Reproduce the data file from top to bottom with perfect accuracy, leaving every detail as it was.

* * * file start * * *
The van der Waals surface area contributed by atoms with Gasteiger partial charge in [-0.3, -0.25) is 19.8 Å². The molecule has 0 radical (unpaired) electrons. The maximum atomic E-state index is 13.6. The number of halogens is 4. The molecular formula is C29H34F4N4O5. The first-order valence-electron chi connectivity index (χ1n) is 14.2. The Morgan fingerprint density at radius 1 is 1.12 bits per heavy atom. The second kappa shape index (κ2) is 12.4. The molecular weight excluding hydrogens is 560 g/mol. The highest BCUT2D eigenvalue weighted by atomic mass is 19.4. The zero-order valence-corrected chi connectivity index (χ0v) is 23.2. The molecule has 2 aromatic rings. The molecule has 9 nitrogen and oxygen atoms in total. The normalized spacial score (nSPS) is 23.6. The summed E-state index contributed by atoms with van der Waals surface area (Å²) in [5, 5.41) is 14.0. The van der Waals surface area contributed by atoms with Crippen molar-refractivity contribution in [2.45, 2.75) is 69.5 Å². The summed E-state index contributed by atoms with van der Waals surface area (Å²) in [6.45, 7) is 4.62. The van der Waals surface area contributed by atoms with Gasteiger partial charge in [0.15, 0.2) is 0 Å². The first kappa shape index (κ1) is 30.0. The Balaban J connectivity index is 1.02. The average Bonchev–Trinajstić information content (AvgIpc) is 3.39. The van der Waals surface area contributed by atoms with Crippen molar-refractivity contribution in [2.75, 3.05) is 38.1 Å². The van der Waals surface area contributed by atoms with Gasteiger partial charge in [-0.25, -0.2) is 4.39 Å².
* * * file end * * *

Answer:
The van der Waals surface area contributed by atoms with Gasteiger partial charge in [-0.3, -0.25) is 19.8 Å². The molecule has 0 radical (unpaired) electrons. The maximum atomic E-state index is 13.6. The number of halogens is 4. The molecular formula is C29H34F4N4O5. The first-order valence-electron chi connectivity index (χ1n) is 14.2. The Morgan fingerprint density at radius 1 is 1.12 bits per heavy atom. The second kappa shape index (κ2) is 12.4. The molecular weight excluding hydrogens is 560 g/mol. The highest BCUT2D eigenvalue weighted by atomic mass is 19.4. The zero-order valence-corrected chi connectivity index (χ0v) is 23.2. The molecule has 2 aromatic rings. The molecule has 9 nitrogen and oxygen atoms in total. The normalized spacial score (nSPS) is 23.6. The summed E-state index contributed by atoms with van der Waals surface area (Å²) in [5, 5.41) is 14.0. The van der Waals surface area contributed by atoms with Crippen molar-refractivity contribution in [2.45, 2.75) is 69.5 Å². The summed E-state index contributed by atoms with van der Waals surface area (Å²) in [6.45, 7) is 4.62. The van der Waals surface area contributed by atoms with Gasteiger partial charge in [0.15, 0.2) is 0 Å². The first kappa shape index (κ1) is 30.0. The Balaban J connectivity index is 1.02. The average Bonchev–Trinajstić information content (AvgIpc) is 3.39. The van der Waals surface area contributed by atoms with Crippen molar-refractivity contribution in [2.75, 3.05) is 38.1 Å². The van der Waals surface area contributed by atoms with Gasteiger partial charge in [-0.25, -0.2) is 4.39 Å².